How to Make Text Fade in CSS

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Creating keyframes in CSS makes it possible to animate any part of your Web page. Once you create keyframes in the stylesheet, they become available for reuse on as many page elements as you want. Fading text in CSS requires a keyframing code that sets opacity to full at one point in the animation and changes it to full transparency at another point.

  • Open the stylesheet for your Web page in Notepad or a code editor. If your Web page does not yet have one, create a blank file and save it as “style.css.” Add this line after the “<title>” tags in the HTML code of your Web page to add the stylesheet:

    <link rel=”stylesheet” href=”path/to/style.css” type=”text/css” />

    Change “path/to/style.css” to the file path that leads to your stylesheet.

  • Create a keyframe animation in the stylesheet using the following syntax:

    @keyframes fade-text {
    0%, 100% {
    }
    50% {
    }
    }

    Add CSS properties like “color” or “opacity” inside the curly brackets next to the percentages. Each percentage number in the keyframe represents a position within the animation, or a keyframe. Setting the starting and ending positions to the same properties allows you to loop the animation smoothly.

  • Set each keyframe to a different opacity:

    @keyframes fade-text {
    0%, 100% {

      opacity: 1;

    }
    50% {

      opacity: 0;

    }
    }

    By making “opacity” equal to one for the beginning and end of this animation, you make it start and stop at full opacity. A zero opacity at the 50 percent mark fades the animation out completely halfway through; set it to decimal point values like “0.5” if you do not want the animation to ever become invisible.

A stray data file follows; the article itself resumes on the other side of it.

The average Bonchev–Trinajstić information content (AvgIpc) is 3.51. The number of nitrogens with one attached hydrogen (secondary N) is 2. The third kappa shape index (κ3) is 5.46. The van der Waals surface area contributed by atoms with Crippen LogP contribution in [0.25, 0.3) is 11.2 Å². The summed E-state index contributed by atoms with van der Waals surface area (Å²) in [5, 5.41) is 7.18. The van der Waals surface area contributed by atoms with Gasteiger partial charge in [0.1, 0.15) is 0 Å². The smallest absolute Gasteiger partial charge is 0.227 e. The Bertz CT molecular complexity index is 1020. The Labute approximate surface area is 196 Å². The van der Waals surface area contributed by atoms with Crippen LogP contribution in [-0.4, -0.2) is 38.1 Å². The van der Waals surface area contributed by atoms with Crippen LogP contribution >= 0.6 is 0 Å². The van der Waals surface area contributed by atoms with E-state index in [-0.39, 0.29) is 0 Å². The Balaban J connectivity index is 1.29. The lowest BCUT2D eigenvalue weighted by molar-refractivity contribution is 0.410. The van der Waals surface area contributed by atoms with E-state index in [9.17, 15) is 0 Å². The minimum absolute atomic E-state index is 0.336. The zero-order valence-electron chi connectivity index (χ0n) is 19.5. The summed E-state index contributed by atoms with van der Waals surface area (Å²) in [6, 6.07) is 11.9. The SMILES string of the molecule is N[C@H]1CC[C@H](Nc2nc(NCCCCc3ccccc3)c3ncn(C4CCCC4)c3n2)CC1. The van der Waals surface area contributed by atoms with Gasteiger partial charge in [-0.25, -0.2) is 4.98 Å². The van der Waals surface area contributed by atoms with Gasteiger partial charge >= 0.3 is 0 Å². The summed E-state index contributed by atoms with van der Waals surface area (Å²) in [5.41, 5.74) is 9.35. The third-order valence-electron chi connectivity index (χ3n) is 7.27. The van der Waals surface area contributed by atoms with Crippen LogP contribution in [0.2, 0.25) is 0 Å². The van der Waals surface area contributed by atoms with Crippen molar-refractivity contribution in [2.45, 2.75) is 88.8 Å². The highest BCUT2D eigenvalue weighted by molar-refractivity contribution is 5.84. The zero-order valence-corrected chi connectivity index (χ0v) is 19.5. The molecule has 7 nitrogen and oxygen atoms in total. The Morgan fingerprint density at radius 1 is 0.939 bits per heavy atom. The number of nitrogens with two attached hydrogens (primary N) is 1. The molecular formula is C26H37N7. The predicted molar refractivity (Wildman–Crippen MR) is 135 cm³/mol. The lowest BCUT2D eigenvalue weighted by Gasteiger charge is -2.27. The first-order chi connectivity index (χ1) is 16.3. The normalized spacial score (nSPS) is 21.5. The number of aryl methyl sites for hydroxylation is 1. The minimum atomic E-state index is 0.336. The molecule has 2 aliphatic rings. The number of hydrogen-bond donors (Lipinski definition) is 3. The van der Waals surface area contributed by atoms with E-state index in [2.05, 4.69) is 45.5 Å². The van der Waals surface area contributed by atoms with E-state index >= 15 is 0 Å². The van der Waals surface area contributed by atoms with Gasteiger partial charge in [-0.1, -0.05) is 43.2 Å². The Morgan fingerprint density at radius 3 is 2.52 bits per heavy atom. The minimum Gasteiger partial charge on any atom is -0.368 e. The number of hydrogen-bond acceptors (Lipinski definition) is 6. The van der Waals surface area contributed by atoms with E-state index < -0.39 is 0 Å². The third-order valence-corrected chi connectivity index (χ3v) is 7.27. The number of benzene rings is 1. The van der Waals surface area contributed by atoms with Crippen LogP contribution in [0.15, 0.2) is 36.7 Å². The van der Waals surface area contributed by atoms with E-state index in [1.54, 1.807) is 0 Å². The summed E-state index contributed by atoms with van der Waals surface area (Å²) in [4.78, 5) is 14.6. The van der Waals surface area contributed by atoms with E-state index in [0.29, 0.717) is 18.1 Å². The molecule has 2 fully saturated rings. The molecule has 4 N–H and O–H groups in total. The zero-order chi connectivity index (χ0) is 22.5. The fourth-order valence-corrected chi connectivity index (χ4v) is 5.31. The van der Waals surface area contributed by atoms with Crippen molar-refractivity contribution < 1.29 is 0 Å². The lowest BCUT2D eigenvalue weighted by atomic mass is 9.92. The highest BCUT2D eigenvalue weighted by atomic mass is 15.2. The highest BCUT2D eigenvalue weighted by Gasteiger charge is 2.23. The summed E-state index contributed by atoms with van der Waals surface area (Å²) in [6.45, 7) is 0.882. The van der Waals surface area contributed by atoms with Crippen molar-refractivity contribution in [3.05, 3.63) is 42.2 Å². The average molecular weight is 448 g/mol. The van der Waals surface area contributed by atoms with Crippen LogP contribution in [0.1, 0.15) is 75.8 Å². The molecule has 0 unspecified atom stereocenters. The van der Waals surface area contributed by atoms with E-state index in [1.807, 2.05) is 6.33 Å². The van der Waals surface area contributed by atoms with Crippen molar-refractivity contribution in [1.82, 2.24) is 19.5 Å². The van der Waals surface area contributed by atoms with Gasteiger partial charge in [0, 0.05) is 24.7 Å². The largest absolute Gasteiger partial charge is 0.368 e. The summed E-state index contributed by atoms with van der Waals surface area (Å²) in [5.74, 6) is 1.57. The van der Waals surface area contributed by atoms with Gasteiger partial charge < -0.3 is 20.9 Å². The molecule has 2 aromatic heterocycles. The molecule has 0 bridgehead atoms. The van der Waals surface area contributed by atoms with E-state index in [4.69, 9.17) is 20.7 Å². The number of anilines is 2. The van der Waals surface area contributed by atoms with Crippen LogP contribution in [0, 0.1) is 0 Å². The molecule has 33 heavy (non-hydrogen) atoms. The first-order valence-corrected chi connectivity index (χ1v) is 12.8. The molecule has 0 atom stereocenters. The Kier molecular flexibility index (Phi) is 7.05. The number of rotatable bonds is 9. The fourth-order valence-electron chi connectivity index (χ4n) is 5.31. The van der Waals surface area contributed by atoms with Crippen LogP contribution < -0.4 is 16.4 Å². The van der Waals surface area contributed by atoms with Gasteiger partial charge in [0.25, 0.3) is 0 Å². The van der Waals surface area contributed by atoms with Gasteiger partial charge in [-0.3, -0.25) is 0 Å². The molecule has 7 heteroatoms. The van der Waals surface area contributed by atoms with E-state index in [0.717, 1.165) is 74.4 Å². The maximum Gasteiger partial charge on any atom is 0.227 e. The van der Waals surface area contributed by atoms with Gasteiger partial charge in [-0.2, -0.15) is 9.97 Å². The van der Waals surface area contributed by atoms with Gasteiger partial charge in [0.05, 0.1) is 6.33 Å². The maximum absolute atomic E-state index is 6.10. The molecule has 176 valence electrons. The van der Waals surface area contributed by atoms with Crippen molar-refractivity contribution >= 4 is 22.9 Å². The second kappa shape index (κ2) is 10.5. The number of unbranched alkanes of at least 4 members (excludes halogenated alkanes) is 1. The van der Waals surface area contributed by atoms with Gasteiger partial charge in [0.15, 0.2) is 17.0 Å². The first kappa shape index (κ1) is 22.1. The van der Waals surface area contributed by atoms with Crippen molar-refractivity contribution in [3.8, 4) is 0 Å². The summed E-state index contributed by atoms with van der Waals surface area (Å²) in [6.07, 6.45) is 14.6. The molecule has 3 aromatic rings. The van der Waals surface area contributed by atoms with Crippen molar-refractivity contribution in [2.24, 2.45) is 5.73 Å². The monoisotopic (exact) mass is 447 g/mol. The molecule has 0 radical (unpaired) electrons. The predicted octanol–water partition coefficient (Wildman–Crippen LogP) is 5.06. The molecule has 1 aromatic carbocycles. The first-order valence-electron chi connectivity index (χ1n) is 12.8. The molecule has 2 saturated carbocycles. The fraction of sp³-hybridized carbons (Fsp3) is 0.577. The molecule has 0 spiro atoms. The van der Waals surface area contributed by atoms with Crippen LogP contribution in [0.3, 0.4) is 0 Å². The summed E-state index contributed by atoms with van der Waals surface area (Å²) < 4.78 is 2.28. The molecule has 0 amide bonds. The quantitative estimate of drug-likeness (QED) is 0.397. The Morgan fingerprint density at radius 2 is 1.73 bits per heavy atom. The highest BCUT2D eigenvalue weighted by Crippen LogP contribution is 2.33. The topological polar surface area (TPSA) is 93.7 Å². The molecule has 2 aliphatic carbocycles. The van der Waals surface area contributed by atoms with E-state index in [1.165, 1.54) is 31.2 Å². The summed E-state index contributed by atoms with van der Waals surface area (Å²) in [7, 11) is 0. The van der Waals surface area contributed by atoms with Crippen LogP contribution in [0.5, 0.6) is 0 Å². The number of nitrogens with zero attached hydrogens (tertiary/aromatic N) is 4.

• Write a new style rule for the text you want to do a fading animation on:

    fading_text {

    }

    In the example, “#fading_text” is an ID selector that finds any tag on the page with an ID of “fading_text.” Open your Web page and look at the code to find or add an ID for the tags that surround your text. Add tags like this if you needs tags: <span id=”fading_text”>text to animate</span>.

  • Call the keyframe animation inside the style rule:

    fading_text {

    animation: fade-text 10s infinite;
    }

    The first value is the name of your keyframe, followed by the duration in seconds and then a repetition type. An infinite repetition loops the animation over and over again; replace this with an integer number like “10” to specify a finite number of loops.

  • Go through and duplicate both the keyframe animation itself and any calls to the animation. You must have a copy of the code prefixed with “-webkit” and another copy prefixed with “-moz” to make the code compatible with Chrome, Safari and Firefox:

    @-webkit-keyframes fade-text {
    0%, 100% {

      opacity: 1;

    }
    50% {

      opacity: 0;

    }
    }
    @-moz-keyframes fade-text {
    0%, 100% {

      opacity: 1;

    }
    50% {

      opacity: 0;

    }
    }

    fading_text {

    -webkit-animation: fade-text 10s infinite;
    -moz-animation: fade-text 10s infinite;
    }

Tips & Warnings

  • Flip opacity settings in your keyframes so the first keyframe has a zero opacity and the second has full opacity. This makes the text fade onto the page.
  • In Internet Explorer browsers 9 and below, your text will not animate. This is because those browsers are not compatible with keyframe animations. However, the text will still appear on the page.

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